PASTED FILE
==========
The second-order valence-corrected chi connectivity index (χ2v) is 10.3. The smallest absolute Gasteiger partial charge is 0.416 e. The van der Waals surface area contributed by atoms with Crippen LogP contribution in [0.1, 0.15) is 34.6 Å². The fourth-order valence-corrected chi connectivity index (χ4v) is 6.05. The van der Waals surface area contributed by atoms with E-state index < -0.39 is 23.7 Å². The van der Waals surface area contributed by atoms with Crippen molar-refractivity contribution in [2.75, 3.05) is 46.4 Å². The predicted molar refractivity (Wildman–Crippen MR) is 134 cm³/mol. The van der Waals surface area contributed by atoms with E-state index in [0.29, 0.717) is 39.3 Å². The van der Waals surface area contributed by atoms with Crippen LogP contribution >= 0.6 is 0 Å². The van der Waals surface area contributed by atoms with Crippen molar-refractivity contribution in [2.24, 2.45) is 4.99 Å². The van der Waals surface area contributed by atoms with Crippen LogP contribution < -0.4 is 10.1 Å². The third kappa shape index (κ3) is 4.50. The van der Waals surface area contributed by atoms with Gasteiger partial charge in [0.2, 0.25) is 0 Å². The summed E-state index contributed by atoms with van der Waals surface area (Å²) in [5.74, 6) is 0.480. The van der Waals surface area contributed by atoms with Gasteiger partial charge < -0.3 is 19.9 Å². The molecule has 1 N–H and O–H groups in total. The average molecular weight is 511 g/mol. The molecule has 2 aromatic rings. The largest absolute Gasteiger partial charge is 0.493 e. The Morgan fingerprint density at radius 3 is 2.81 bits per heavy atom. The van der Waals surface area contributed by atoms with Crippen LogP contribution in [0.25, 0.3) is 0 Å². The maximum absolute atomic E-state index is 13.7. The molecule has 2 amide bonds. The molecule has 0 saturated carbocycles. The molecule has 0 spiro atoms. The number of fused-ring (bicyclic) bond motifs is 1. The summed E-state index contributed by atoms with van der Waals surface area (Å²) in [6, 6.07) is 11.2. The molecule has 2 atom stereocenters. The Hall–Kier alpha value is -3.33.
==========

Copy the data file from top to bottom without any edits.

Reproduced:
The second-order valence-corrected chi connectivity index (χ2v) is 10.3. The smallest absolute Gasteiger partial charge is 0.416 e. The van der Waals surface area contributed by atoms with Crippen LogP contribution in [0.1, 0.15) is 34.6 Å². The fourth-order valence-corrected chi connectivity index (χ4v) is 6.05. The van der Waals surface area contributed by atoms with E-state index < -0.39 is 23.7 Å². The van der Waals surface area contributed by atoms with Crippen molar-refractivity contribution in [2.75, 3.05) is 46.4 Å². The predicted molar refractivity (Wildman–Crippen MR) is 134 cm³/mol. The van der Waals surface area contributed by atoms with E-state index in [0.29, 0.717) is 39.3 Å². The van der Waals surface area contributed by atoms with Crippen LogP contribution >= 0.6 is 0 Å². The van der Waals surface area contributed by atoms with Crippen molar-refractivity contribution in [2.24, 2.45) is 4.99 Å². The van der Waals surface area contributed by atoms with Crippen LogP contribution < -0.4 is 10.1 Å². The third kappa shape index (κ3) is 4.50. The van der Waals surface area contributed by atoms with Gasteiger partial charge in [0.2, 0.25) is 0 Å². The summed E-state index contributed by atoms with van der Waals surface area (Å²) in [5.74, 6) is 0.480. The van der Waals surface area contributed by atoms with Gasteiger partial charge < -0.3 is 19.9 Å². The molecule has 1 N–H and O–H groups in total. The average molecular weight is 511 g/mol. The molecule has 2 aromatic rings. The largest absolute Gasteiger partial charge is 0.493 e. The Morgan fingerprint density at radius 3 is 2.81 bits per heavy atom. The van der Waals surface area contributed by atoms with Crippen LogP contribution in [0.25, 0.3) is 0 Å². The maximum absolute atomic E-state index is 13.7. The molecule has 2 amide bonds. The molecule has 0 saturated carbocycles. The molecule has 0 spiro atoms. The number of fused-ring (bicyclic) bond motifs is 1. The summed E-state index contributed by atoms with van der Waals surface area (Å²) in [6, 6.07) is 11.2. The molecule has 2 atom stereocenters. The Hall–Kier alpha value is -3.33.